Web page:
Sun Nov 10 2002 12:19 Game Roundup:
- HackNet is a Lightly Multiplayer Online Role-Playing Game. It's a roguelike that features an amazing three (count 'em, three) monsters. You telnet in to the server to play, giving it the feel of one of those old BBS door games.
LBreakout2 is the free software generalization of Breakout; it has many the generalizations people put into free software versions of preexisting games: client-server architecture, definable levels, etc. It probably has XML definitions for its bonuses and tile types. Like Rocks'n'Diamonds (which has yet to be mentioned in a Game Roundup; I should remedy that) it has several sesquillion contributed levels (though not as many as Rocks'n'Diamonds' whopping 90.6 sesquillion). Many of the contributed levels are simply examples of the genre of Breakout board art, where the tiles form a low-resolution color bitmap of something, but some of them make good action puzzles. Action puzzles!
LBreakout2 has several features for people like me who care more about experiencing the different levels than about getting the last lousy brick on the board; at a certain point you can warp to the next board without finishing it, and if you run out of lives you can purchase another one with points from your score (finally, a game where points are good for something!).
- Rocks'n'Diamonds. Hey, it's your lucky day! Another clone, and another mine game. It clones an old Amiga game called Emerald Mine, in which you run around a mine collecting the conveniently pre-polished gemstones and avoiding or thwarting the baddies and natural disasters inhabiting the mines. But there's another game called Boulder Dash which is very similar, and it'd be a shame to write a whole nother game engine to clone Boulder Dash, so Rock'n'Diamonds also clones Boulder Dash. There's also an old DOS game called Supaplex, which has the same gameplay but completely different objects, so Rocks'n'Diamonds is a general running-around-pushing-and-collecting things engine with several sets of objects including Supaplex objects. And really, when you think about it, isn't Sokoban a degenerate case of that sort of game, with all pushing and no collecting? So it also clones Sokoban.
The aforementioned 90.6 sesquillion levels are available for Rocks'n'Diamonds (Update: thousands of new levels just released! Rocks'n'Diamonds now features 90.603 sesquillion levels!), many of the levels contributed from people living in Scandanavian countries where there's nothing to do but hold war crimes tribunals and write Rocks'n'Diamonds levels. I wish there were some site with reviews of R'n'D level sets, because (again) the boards are divided between dull representational boards and good puzzle-oriented boards (and bad puzzle-oriented boards); perhaps I'll start keeping notes and putting up my reccomendations. There are, or should be, levels which combine objects from different games in interesting ways.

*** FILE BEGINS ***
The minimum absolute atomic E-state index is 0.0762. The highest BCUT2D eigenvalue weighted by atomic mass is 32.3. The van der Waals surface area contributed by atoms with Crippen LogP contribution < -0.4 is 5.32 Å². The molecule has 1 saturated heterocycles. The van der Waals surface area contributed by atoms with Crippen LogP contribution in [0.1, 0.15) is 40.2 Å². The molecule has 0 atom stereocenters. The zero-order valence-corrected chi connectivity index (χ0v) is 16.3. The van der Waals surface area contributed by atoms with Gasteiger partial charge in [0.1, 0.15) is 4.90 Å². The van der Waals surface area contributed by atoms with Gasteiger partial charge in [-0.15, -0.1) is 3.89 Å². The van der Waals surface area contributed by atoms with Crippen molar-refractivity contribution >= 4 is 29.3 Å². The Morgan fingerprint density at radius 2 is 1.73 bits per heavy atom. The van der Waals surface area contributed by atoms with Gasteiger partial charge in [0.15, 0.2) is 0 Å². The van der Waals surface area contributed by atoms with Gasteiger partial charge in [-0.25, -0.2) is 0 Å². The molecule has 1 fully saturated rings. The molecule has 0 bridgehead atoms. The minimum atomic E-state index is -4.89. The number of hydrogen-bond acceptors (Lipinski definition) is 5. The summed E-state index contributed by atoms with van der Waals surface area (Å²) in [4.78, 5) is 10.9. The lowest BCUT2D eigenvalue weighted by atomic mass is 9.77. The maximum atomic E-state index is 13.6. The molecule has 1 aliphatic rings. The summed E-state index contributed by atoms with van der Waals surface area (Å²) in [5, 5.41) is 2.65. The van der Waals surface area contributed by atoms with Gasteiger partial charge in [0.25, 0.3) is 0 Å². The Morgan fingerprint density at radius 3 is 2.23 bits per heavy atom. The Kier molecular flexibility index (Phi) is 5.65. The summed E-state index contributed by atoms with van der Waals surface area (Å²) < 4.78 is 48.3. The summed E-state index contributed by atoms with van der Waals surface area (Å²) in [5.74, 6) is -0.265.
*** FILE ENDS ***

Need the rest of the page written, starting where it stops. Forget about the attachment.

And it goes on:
Oh, one more thing about Rocks'n'Diamonds. When you die, your body decays into yellow gemstones. Why? And what does that say about all the other gemstones?
Sun Nov 10 2002 13:08:
Note to people coming here via Freshmeat looking for a NewsBruiser demo site: NewsBruiser is very slow on this machine, but it's not NewsBruiser's fault; all CGIs and SSIs are very slow on this machine. It ain't neccessarily slow.
Sun Nov 10 2002 13:13:
Google Cache says someone has actually written a (non-musical) play called Kiss Me Kant. It has the archaic wit that I enjoy.
DUC DU DRYROT
Then I take it you don't enjoy the company of women.
Quite the contrary. But must every company be incorporated?
Sun Nov 10 2002 15:06:
Celestia is a software package for which I've been waiting years. It's an astronomy program that actually lets you move around space rather than keeping you stranded on Earth looking at the stars. It's got a star catalog and you can hop from one star to another in seconds. My only complaints: an "accellerate but stay in current orbit" mode would be great, the browsable list of objects is currently available only on Windows, and Celestia sometimes causes X to freeze for a while (Graphics card incompatibility? Just computationally intensive?). The Celestia page is updated with new celestial bodies as humans discover or launch them. All in all, a great piece of software.
Sun Nov 10 2002 17:27:
Andy Holloway, I think your problem is caused by a bug in the Default theme's entry template. Update themes/Default/configuration from CVS, or try changing "<p class="entry">...</p>" in the entry template to
"<span class="entry"><p>... </p></span>". That should fix the problem.
Also, NewsBruiser won't accept an entry if the title is the notebook password (I had the same problem you did when I added title support).
Update: The clickolinko oracle speaks: "now hacking nycb is simply a process of figuring out what title is missing." Unfortunately, as of yet there exists no effective enumeration of NYCB titles.
Sun Nov 10 2002 20:15:
So far this year I've gotten 40 megabytes of spam and 46 megabytes of email viruses. But I've only gotten about 325 email viruses, and I've gotten about 5000 pieces of spam. This makes me think that spam and email viruses represent the two reproductive strategies. Spam is the sturgeon strategy where you send out thousands of tiny, defenseless eggs and hope that one or two of them come to fruition; whereas email viruses are the human strategy, where you create fewer, larger offspring, imbuing each of them with the skills they'll need to survive and reproduce.
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